Christine had warned her but Berthe did not believe it was possible. More accurately she rebelled against the very idea it was possible with every fibre of her being. Christine said so many things just behind the cotton spinning factory in the tiny lean-to in the inky darkness after daily work in the mill ended at 10pm or so and before exhaustion led to cold sleep. Berthe could not remember most of Christine’s mindless daily chatter, but what was said two nights ago cut Berthe to the quick.
“There is a boy out there, a flame, a sweetheart for everyone – even you Berthe Bovary. You do everything you can to repel male attention.”
“You have deliberately let yourself go and allow yourself to smell worse than a pig sty. I am the last person in the factory who can stand to be near you.”
“You put about those silly stories yourself that you have an infection in your female parts and of course because of your mother everyone in Yonville believes it to be true. Like mother, like daughter they all say and you revel in the rumour.”
“You do everything in your power to frighten away boys and men. Mark my words Berthe you will fail, there is a boy out there who will sweep you off your feet.”
Christine was so cruel, Berthe thought. She knew Berthe’s history, the sorry tale of her mother’s indiscretions, the suicide, the decline and death of her dear papa and her own descent to a living hell and slavery in this monstrous cotton spinning factory. All Berthe wanted in what passed for meagre existence over the past year was to ensure she never repeated the mistakes made by her mother. She wanted Yonville to forget that she even existed.
Christine’s notion that there was a temptation out there that could force Berthe to surrender her anonymity in a heart-beat and start to travel down her mother’s path utterly repelled her.
Yet this morning, while she was attempting to fix a snagged yarn beneath a whirring spinning jenny she saw just four metres away three pairs of black shining boots and six expensively stockinged legs. A view of who owned those legs was obscured by the mass of whirring, clanking machinery above her.
She could just hear male voices above the clanking din of the machinery. One voice she recognised was that of the much-hated owner of the spinning mill, Monsieur Dupain. Normally Dupain would be barking out orders, bullying all and sundry, total lord of his domain.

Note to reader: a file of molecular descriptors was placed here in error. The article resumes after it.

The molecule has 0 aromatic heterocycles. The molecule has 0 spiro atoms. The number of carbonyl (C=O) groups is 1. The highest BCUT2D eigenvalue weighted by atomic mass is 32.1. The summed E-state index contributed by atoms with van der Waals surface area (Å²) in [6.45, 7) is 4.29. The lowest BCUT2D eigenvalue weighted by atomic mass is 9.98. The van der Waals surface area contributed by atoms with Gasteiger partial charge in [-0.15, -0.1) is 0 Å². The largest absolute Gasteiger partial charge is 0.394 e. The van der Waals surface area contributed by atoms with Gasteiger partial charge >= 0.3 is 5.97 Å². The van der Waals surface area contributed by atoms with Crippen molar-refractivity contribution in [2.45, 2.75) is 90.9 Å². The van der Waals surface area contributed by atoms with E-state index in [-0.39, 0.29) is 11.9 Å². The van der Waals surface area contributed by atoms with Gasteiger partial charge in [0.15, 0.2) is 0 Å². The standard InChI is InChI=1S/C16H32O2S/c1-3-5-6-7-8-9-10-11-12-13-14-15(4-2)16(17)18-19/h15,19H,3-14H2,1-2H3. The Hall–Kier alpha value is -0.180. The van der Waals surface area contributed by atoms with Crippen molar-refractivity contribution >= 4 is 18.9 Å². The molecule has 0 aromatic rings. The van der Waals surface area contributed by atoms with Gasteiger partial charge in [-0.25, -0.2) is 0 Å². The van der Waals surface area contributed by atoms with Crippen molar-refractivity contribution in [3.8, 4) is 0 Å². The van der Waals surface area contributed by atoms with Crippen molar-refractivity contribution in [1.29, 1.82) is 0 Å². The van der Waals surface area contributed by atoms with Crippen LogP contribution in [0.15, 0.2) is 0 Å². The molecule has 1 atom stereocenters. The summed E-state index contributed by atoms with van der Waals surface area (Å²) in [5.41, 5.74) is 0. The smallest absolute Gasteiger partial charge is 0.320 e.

Berthe could make out a second male voice speaking with a curious accent. Surprisingly the second voice by its strength seemed to indicate that the man who owned it held power over Dupain.
Berthe could only make out occasional words. “bigger profit” and “in London not Paris” and “ship via St. Helier”. Curiosity got the better of her. She wanted to see who these men were who could cow Dupain into simpering agreement.
She worked her way on her belly across the black, greasy floor beneath the machinery to a point where she could just see and hoped the she herself could not be seen. The man who had been doing most of the talking was a richly-dressed large bull of a man. His companion was not so much a man, more a youth. There were some similarities in features between the two. Almost certainly he was the bigger man’s son. He was equally richly-dressed but was slighter in build. When Berthe gained a better view of his face she let out an involuntary gasp. She had never seen a more perfect, angelic male face.
The youth must have sensed he was being watched and he looked down to the base of the machinery nearby. His eyes locked with Berthe’s wide-eyed upward gaze. He smiled and winked and then looked away and pretended to be engaged in the conversation between his father and Dupain.
That night when Berthe returned to the lean-to, even though she was still angry with Christine, she related what she had seen and heard in the factory, although failed to mention that her heart had missed a beat or three in the encounter.